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BODIES...The Exhibition FAQs

Can I take pictures inside the Exhibition?
The Exhibition may not be photographed. However, we have developed a catalog with photographs of the specimens and detailed descriptions of them. Additionally, images of the Exhibition are available on our Facebook page.
Where do the full body specimens come from?
The full body specimens are persons who lived in China and died from natural causes. After the bodies were unclaimed at death, pursuant to Chinese law, they were ultimately delivered to a medical school for education and research. Where known, information about the identities, medical histories and causes of death is kept strictly confidential.
Why use specimens from China?
To obtain specimens for our exhibitions, we work with Chinese medical facilities because top dissectors and anatomy specialists live and work in China. It requires a great deal of knowledge, skill, and patience to prepare a specimen.
How long does it take to dissect and permanently preserve each specimen?
The timing varies. A small organ can take one week to prepare, whereas the process can take up to one year to prepare a whole body.
What health issues are highlighted in the Exhibition?
Bodies…The Exhibition allows visitors to learn about their own bodies; it ultimately teaches guests how to take better care of their health and make positive lifestyle choices. The Exhibition enables guests to see and understand in a whole new way the medical conditions that they themselves or friends and family members may face. Full body and partial specimens demonstrate the manifestations of various pressing health concerns, including obesity, breast cancer, colon cancer, cirrhosis of the liver, ectopic pregnancy, arthritis, osteoporosis, and bone fractures. BODIES...The Exhibition also highlights damage done to organs due to the perils of smoking and dietary excesses.
Which part of the anatomy is the hardest to preserve?
The brain is the most difficult organ to preserve due to its composition of primarily lipids (fat) and water. In the process of polymer preservation, the brain can shrink significantly during dehydration if preparation is not meticulous. To avoid this problem, the brain is dehydrated in a cold acetone, thus better maintaining its original size and shape.
What do the polymer preserved bodies feel like?
The specimens feel dry to the touch and can be either rigid or flexible, depending on the mix of chemicals used. While guests will be able to get very close to the specimens, as a rule, guests are not allowed to touch them.
Why use real human specimens instead of constructed models?
As Dr. Roy Glover, chief medical director for BODIES … The Exhibition states, “Seeing promotes understanding, and understanding promotes the most practical kind of body education possible. The body doesn’t lie!” Unlike models that idealize the body through the eyes of an artist, the specimens in the Exhibition display the body and its parts as they really exist. Idealized models have been used for many years to teach anatomy. However, models do not allow for any variation in structure or pathologies – which is key in learning how lifestyle and disease actually manifest inside the human body. As medical students and individuals have less time for the study of anatomy, it is even more important to have these unique specimens to give them both a greater understanding of anatomy, its intricate detail, and the fascinating variation of the human organism.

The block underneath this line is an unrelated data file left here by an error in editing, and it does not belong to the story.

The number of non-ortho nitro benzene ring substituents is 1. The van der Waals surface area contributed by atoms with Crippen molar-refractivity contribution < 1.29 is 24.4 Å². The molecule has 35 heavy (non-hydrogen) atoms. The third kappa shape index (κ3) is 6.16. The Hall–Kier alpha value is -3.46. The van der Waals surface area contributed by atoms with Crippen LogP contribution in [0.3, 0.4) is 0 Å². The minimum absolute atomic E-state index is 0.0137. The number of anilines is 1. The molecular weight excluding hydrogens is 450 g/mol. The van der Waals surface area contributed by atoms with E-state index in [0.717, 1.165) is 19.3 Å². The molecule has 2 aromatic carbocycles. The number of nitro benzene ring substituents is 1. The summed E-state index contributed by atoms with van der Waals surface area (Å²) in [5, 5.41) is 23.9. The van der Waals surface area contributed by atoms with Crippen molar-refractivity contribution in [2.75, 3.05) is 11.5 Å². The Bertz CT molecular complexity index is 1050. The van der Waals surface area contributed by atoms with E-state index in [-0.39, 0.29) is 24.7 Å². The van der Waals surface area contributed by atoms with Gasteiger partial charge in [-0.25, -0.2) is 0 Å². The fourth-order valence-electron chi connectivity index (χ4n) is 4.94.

How long do the bodies last after polymer preservation?
Medical schools around the world continue to use the earliest specimens produced in the late 1970s. Polymer preserved full and partial specimens last indefinitely.
Where do the full body specimens come from?
The full body specimens are persons who lived in China and died from natural causes. After the bodies were unclaimed at death, pursuant to Chinese law they were ultimately delivered to a medical school for education and research. Where known, information about the identities, medical histories, and causes of death is kept strictly confidential.
Why are separate body parts or organs displayed?
Our medical director has been able to identify obvious health problems affecting individual organs and body parts. Throughout the Exhibition, a number of display cases feature separate specimens with respective pathology indications. For example, a diseased lung is on display with a placard that identifies the condition as emphysema. This allows visitors to gain a clearer understanding of myriad medical conditions.
What is the appropriate age level for viewing the Exhibition?
"The teaching of basic human anatomy and physiology are hallmarks of any child’s education. We recommend that children attend the Exhibition with a teacher or parent as an adult guide. We feel strongly that the Exhibition offers a rare family experience: a golden opportunity to open the eyes of visitors of all ages. In a way no textbook ever could, BODIES...The Exhibition teaches guests about the complexities of the human body and the necessity of proper nutrition, regular activity, and healthy lifestyle choices, such as avoiding smoking and excessive alcohol consumption. The Exhibition has a special children’s audio tour available, as well as four age-specific teacher’s guides from elementary to post-graduate levels.
 


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